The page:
The seven of us in my small group sat down in a circle in the dry, prairie grass.

     Directly across from me in the circle sat a white-haired, tie-dyed Episcopal Bishop from Berkley, California.

     Next to the lady bishop sat a gay Episcopal priest from San Francisco.

     Next to him sat a Unitarian lay person from Boulder, Colorado.

     Next to him, a Catholic civil servant from Paris, France.

     Next to her, a women’s studies PhD candidate from Barcelona, Spain.

     Next to her, on my left, was a man who looked like a shorter, plumper, balder, older version of me- except he was dressed sloppy and had an unkempt beard.

     His green Velcro sneakers, red tube socks and Trotsky eyeglasses screamed ‘European Socialist.’

     And finally in the circle, there was me.

We began by going around the circle, introducing ourselves.

     I went second to last. As I’m want to do, I tried to charm them with self-effacing, sarcastic humor.

‘I’m a Methodist pastor from Virginia,’ I began, ‘and I just gotta say my congregation back home would be shocked to hear that I could be the most conservative person in any group.’

No one laughed, which, I suppose, just proves how liberal they all were.

‘You didn’t tell us your name,’ the Bishop said with a tone of voice that suggested what she really meant was: ‘I’d prefer not to make your acquaintance.’

     ‘Sorry, my name’s Jason’ I said, ‘Jason Micheli.’

And when I said ‘Micheli,’ the shorter, plumper, older, balder version of me shouted: ‘Micheli! Italiano!’

He shouted ‘Ciao!’

And then got up and embraced me like Gepetto rescuing Pinocchio from the Island of Lost Boys.

He rubbed his sweaty beard across my face as he man-kissed me on both my cheeks, and then he began ticking off the names of people he insisted I must be related to back in “Roma.”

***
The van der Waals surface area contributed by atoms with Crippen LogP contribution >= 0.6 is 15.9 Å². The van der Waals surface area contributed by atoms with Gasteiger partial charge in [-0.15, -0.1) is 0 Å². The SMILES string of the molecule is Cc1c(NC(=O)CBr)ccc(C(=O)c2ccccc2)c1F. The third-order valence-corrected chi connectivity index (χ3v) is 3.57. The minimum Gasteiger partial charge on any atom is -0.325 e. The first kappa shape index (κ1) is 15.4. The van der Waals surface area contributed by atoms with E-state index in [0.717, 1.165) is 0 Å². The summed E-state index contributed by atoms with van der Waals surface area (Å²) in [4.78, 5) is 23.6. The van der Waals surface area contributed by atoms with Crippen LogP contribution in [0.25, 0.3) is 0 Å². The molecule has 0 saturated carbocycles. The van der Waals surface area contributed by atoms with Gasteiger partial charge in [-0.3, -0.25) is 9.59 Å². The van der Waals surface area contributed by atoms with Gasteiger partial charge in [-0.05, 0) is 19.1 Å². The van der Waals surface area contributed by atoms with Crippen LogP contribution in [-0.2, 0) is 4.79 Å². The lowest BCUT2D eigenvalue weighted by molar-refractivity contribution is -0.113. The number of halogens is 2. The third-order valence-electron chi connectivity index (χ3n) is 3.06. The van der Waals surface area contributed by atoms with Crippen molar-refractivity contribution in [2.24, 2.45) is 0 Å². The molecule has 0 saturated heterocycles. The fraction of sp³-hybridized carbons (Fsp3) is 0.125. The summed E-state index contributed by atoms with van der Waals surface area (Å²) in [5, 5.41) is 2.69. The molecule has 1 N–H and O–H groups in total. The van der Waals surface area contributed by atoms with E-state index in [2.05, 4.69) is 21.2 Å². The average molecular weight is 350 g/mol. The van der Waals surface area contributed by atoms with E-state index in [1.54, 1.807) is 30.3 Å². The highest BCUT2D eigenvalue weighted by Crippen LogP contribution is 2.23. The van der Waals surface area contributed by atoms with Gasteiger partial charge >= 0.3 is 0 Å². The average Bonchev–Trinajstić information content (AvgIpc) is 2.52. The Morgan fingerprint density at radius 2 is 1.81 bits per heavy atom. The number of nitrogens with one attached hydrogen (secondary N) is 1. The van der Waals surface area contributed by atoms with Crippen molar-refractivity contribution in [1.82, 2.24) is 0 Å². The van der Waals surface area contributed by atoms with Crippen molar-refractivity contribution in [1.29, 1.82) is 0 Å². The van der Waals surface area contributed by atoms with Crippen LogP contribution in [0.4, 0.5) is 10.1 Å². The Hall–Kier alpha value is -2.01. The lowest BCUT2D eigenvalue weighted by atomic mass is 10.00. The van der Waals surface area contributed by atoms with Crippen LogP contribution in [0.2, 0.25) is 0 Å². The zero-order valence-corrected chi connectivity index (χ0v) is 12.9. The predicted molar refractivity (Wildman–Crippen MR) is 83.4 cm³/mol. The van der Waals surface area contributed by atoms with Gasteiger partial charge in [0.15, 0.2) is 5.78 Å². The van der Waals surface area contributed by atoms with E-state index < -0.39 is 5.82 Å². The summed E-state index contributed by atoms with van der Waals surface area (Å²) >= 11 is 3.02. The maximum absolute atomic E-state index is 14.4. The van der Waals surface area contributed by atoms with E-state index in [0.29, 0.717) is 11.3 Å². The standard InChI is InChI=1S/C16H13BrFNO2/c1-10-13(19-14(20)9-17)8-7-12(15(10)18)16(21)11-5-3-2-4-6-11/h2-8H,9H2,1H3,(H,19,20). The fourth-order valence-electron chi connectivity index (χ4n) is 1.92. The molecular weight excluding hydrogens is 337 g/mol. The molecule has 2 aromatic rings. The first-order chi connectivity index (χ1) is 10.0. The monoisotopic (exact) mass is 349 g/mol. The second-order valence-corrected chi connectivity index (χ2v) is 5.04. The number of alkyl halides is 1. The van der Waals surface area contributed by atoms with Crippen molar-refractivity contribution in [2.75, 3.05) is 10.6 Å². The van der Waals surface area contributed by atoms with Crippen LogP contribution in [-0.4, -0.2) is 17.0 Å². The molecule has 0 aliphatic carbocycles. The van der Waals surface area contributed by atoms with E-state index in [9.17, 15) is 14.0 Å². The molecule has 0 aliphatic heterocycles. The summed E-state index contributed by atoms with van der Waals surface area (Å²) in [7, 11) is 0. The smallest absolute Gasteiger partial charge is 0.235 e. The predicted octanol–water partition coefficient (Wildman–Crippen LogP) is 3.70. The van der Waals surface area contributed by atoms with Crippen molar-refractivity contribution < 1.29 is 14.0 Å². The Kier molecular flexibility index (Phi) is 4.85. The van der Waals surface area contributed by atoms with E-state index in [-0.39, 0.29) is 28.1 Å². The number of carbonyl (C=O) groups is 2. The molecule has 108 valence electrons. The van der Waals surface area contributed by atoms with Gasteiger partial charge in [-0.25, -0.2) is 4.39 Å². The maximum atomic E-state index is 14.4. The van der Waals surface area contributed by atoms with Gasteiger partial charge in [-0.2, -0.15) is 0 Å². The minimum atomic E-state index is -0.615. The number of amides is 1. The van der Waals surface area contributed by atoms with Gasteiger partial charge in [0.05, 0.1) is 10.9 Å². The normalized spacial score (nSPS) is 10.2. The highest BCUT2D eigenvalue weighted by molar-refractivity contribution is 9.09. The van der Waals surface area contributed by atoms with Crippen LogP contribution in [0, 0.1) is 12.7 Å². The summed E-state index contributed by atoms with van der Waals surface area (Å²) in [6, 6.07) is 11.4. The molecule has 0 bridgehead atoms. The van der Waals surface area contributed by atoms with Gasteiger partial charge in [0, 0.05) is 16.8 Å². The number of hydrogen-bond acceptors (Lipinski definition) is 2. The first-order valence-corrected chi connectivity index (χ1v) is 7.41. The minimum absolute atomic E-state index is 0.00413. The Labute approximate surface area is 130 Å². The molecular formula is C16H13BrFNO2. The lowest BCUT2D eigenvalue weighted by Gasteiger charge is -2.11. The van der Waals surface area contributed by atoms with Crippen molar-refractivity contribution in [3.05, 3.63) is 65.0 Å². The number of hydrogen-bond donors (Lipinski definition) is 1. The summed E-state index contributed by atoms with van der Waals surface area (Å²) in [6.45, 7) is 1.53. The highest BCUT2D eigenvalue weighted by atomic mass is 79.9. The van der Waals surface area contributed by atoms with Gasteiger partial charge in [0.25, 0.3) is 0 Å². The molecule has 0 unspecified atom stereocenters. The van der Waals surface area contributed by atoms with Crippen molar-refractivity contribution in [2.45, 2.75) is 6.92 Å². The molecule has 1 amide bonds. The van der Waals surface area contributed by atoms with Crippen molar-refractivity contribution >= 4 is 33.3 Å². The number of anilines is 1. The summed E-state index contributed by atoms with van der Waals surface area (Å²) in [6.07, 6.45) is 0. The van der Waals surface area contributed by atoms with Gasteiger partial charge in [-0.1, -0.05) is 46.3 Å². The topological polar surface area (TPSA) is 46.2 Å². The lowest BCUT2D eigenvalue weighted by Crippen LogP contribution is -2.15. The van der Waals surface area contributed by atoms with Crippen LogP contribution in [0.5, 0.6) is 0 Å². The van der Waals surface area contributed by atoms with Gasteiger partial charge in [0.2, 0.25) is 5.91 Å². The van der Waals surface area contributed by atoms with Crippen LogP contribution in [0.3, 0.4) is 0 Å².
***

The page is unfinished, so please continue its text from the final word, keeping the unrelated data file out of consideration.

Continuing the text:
Wiping his sweat from my face, I gestured for him to introduce himself.

He adjusted his glasses and said in a thick accent: ‘My name is Tomaso.’

Tomaso told us he was a scientist, a geologist, from Rome. And then he laughed nervously and said: ‘I am not a Christian. I am not a person of faith.’

Both times the accent landed heavy on the ‘not.’

5127ee0225791.preview-620Our bible study felt forced. Everyone in the group kept deferring to the bishop and, being Episcopalian, the bible was an unfamiliar to her.

The bishop said the types of knee-jerk things you’d expect an Episcopal Bishop from Berkley, California to say.

And- you’d be proud of me- initially, at least, I bit my tongue and didn’t respond with any snarky comments.

That is, until I remembered she wasn’t my Bishop- at which point I started to interrupt her with thoughtful, sober comments like:

‘Of course, you think that. You’re a tree-hugging, liberal, Baby Boomer Episcopalian from California.’

In truth, I wasn’t really interested in our bible study- because, really, I was dying to ask Tomaso, the paisano to my left, why he’d flown all the way from Italy, driven all the way from Denver, agreed to sleep in a horse pasture and go without running water and spend 4 days with Christians and celibate monks if he was NOT a person of faith.

When our bible study wrapped up, I grabbed Tomaso by the elbow and I said: ‘Tomaso, call it professional curiosity, but what are you doing here if you’re not a person of faith?’